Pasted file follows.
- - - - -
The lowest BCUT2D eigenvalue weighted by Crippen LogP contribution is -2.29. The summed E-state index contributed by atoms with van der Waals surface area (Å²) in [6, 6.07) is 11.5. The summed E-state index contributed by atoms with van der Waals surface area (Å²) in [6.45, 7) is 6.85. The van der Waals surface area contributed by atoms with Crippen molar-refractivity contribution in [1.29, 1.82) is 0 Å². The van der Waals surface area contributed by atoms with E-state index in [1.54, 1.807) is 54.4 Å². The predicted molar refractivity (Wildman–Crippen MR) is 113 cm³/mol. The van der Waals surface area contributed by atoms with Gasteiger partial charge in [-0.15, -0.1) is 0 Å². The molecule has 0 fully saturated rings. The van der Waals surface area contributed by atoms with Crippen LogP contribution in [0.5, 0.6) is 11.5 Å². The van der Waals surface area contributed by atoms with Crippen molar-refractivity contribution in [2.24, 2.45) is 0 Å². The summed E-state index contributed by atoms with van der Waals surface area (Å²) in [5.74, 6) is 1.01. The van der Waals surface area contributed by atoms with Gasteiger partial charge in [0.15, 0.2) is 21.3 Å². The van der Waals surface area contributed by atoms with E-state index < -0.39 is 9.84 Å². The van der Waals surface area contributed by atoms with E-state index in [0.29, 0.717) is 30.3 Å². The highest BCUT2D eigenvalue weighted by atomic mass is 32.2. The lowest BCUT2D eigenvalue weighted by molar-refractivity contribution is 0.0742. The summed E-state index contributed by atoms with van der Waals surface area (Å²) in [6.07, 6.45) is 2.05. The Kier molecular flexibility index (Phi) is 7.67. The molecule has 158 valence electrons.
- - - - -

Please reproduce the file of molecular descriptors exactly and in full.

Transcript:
The lowest BCUT2D eigenvalue weighted by Crippen LogP contribution is -2.29. The summed E-state index contributed by atoms with van der Waals surface area (Å²) in [6, 6.07) is 11.5. The summed E-state index contributed by atoms with van der Waals surface area (Å²) in [6.45, 7) is 6.85. The van der Waals surface area contributed by atoms with Crippen molar-refractivity contribution in [1.29, 1.82) is 0 Å². The van der Waals surface area contributed by atoms with E-state index in [1.54, 1.807) is 54.4 Å². The predicted molar refractivity (Wildman–Crippen MR) is 113 cm³/mol. The van der Waals surface area contributed by atoms with Gasteiger partial charge in [-0.15, -0.1) is 0 Å². The molecule has 0 fully saturated rings. The van der Waals surface area contributed by atoms with Crippen LogP contribution in [0.5, 0.6) is 11.5 Å². The van der Waals surface area contributed by atoms with Crippen molar-refractivity contribution in [2.24, 2.45) is 0 Å². The summed E-state index contributed by atoms with van der Waals surface area (Å²) in [5.74, 6) is 1.01. The van der Waals surface area contributed by atoms with Gasteiger partial charge in [0.15, 0.2) is 21.3 Å². The van der Waals surface area contributed by atoms with E-state index < -0.39 is 9.84 Å². The van der Waals surface area contributed by atoms with E-state index in [0.29, 0.717) is 30.3 Å². The highest BCUT2D eigenvalue weighted by atomic mass is 32.2. The lowest BCUT2D eigenvalue weighted by molar-refractivity contribution is 0.0742. The summed E-state index contributed by atoms with van der Waals surface area (Å²) in [6.07, 6.45) is 2.05. The Kier molecular flexibility index (Phi) is 7.67. The molecule has 158 valence electrons.